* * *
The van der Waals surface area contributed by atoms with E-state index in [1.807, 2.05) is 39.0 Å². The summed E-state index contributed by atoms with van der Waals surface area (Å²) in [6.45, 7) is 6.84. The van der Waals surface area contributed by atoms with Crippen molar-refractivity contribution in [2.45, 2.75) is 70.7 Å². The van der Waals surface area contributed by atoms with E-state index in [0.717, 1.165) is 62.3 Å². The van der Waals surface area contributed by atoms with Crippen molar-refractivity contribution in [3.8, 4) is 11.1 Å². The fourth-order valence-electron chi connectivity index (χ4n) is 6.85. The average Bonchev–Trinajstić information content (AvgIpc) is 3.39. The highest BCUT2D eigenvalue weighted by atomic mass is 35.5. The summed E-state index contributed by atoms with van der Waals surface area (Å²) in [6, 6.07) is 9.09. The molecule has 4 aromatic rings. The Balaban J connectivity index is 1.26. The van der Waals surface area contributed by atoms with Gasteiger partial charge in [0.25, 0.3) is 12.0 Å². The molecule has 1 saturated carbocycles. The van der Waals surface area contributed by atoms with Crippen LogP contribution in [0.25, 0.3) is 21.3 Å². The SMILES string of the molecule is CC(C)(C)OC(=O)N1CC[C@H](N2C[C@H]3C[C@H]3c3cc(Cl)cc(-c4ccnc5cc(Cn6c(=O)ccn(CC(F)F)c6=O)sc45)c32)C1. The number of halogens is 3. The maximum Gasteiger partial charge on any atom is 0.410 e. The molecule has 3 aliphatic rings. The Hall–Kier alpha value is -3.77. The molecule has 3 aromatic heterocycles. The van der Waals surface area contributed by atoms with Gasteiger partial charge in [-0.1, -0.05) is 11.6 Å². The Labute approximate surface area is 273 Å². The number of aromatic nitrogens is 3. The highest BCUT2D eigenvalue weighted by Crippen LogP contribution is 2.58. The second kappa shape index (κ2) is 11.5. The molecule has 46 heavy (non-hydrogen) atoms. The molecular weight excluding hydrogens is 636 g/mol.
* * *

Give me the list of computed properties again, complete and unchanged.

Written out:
The van der Waals surface area contributed by atoms with E-state index in [1.807, 2.05) is 39.0 Å². The summed E-state index contributed by atoms with van der Waals surface area (Å²) in [6.45, 7) is 6.84. The van der Waals surface area contributed by atoms with Crippen molar-refractivity contribution in [2.45, 2.75) is 70.7 Å². The van der Waals surface area contributed by atoms with E-state index in [0.717, 1.165) is 62.3 Å². The van der Waals surface area contributed by atoms with Crippen molar-refractivity contribution in [3.8, 4) is 11.1 Å². The fourth-order valence-electron chi connectivity index (χ4n) is 6.85. The average Bonchev–Trinajstić information content (AvgIpc) is 3.39. The highest BCUT2D eigenvalue weighted by atomic mass is 35.5. The summed E-state index contributed by atoms with van der Waals surface area (Å²) in [6, 6.07) is 9.09. The molecule has 4 aromatic rings. The Balaban J connectivity index is 1.26. The van der Waals surface area contributed by atoms with Gasteiger partial charge in [0.25, 0.3) is 12.0 Å². The molecule has 1 saturated carbocycles. The van der Waals surface area contributed by atoms with Crippen LogP contribution in [0.25, 0.3) is 21.3 Å². The SMILES string of the molecule is CC(C)(C)OC(=O)N1CC[C@H](N2C[C@H]3C[C@H]3c3cc(Cl)cc(-c4ccnc5cc(Cn6c(=O)ccn(CC(F)F)c6=O)sc45)c32)C1. The number of halogens is 3. The maximum Gasteiger partial charge on any atom is 0.410 e. The molecule has 3 aliphatic rings. The Hall–Kier alpha value is -3.77. The molecule has 3 aromatic heterocycles. The van der Waals surface area contributed by atoms with Gasteiger partial charge in [-0.1, -0.05) is 11.6 Å². The Labute approximate surface area is 273 Å². The number of aromatic nitrogens is 3. The highest BCUT2D eigenvalue weighted by Crippen LogP contribution is 2.58. The second kappa shape index (κ2) is 11.5. The molecule has 46 heavy (non-hydrogen) atoms. The molecular weight excluding hydrogens is 636 g/mol.